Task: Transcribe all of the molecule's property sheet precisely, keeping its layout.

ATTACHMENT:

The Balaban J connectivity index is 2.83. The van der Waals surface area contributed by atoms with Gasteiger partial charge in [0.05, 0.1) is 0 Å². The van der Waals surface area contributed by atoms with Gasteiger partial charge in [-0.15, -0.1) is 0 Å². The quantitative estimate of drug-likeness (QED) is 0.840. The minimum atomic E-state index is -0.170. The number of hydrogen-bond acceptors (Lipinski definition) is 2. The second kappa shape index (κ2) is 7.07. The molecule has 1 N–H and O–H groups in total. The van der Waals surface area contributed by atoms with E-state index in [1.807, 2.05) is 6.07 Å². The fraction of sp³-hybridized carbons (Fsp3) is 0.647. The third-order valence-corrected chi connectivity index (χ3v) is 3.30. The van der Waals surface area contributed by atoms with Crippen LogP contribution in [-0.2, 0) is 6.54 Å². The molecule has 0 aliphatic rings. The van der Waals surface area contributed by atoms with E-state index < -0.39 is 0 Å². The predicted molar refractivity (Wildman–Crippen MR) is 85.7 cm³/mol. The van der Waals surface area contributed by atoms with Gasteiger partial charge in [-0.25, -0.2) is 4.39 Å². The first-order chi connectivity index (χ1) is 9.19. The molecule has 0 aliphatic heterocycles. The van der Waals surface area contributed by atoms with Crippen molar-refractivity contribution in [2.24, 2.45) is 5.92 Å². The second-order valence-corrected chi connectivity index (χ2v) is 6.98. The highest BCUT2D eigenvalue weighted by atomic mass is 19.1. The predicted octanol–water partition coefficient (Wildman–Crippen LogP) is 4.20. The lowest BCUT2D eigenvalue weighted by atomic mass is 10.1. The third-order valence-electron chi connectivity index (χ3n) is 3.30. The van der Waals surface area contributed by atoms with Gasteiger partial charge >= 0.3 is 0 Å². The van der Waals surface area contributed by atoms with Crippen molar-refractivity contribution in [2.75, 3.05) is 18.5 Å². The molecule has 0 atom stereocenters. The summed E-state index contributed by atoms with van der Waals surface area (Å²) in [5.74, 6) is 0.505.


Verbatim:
The Balaban J connectivity index is 2.83. The van der Waals surface area contributed by atoms with Gasteiger partial charge in [0.05, 0.1) is 0 Å². The van der Waals surface area contributed by atoms with Gasteiger partial charge in [-0.15, -0.1) is 0 Å². The quantitative estimate of drug-likeness (QED) is 0.840. The minimum atomic E-state index is -0.170. The number of hydrogen-bond acceptors (Lipinski definition) is 2. The second kappa shape index (κ2) is 7.07. The molecule has 1 N–H and O–H groups in total. The van der Waals surface area contributed by atoms with E-state index in [1.807, 2.05) is 6.07 Å². The fraction of sp³-hybridized carbons (Fsp3) is 0.647. The third-order valence-corrected chi connectivity index (χ3v) is 3.30. The van der Waals surface area contributed by atoms with Crippen LogP contribution in [-0.2, 0) is 6.54 Å². The molecule has 0 aliphatic rings. The van der Waals surface area contributed by atoms with E-state index < -0.39 is 0 Å². The predicted molar refractivity (Wildman–Crippen MR) is 85.7 cm³/mol. The van der Waals surface area contributed by atoms with Gasteiger partial charge in [-0.25, -0.2) is 4.39 Å². The first-order chi connectivity index (χ1) is 9.19. The molecule has 0 aliphatic heterocycles. The van der Waals surface area contributed by atoms with Crippen molar-refractivity contribution in [2.24, 2.45) is 5.92 Å². The second-order valence-corrected chi connectivity index (χ2v) is 6.98. The highest BCUT2D eigenvalue weighted by atomic mass is 19.1. The predicted octanol–water partition coefficient (Wildman–Crippen LogP) is 4.20. The lowest BCUT2D eigenvalue weighted by atomic mass is 10.1. The third-order valence-electron chi connectivity index (χ3n) is 3.30. The van der Waals surface area contributed by atoms with Gasteiger partial charge >= 0.3 is 0 Å². The van der Waals surface area contributed by atoms with Crippen molar-refractivity contribution in [2.75, 3.05) is 18.5 Å². The molecule has 0 atom stereocenters. The summed E-state index contributed by atoms with van der Waals surface area (Å²) in [5.74, 6) is 0.505.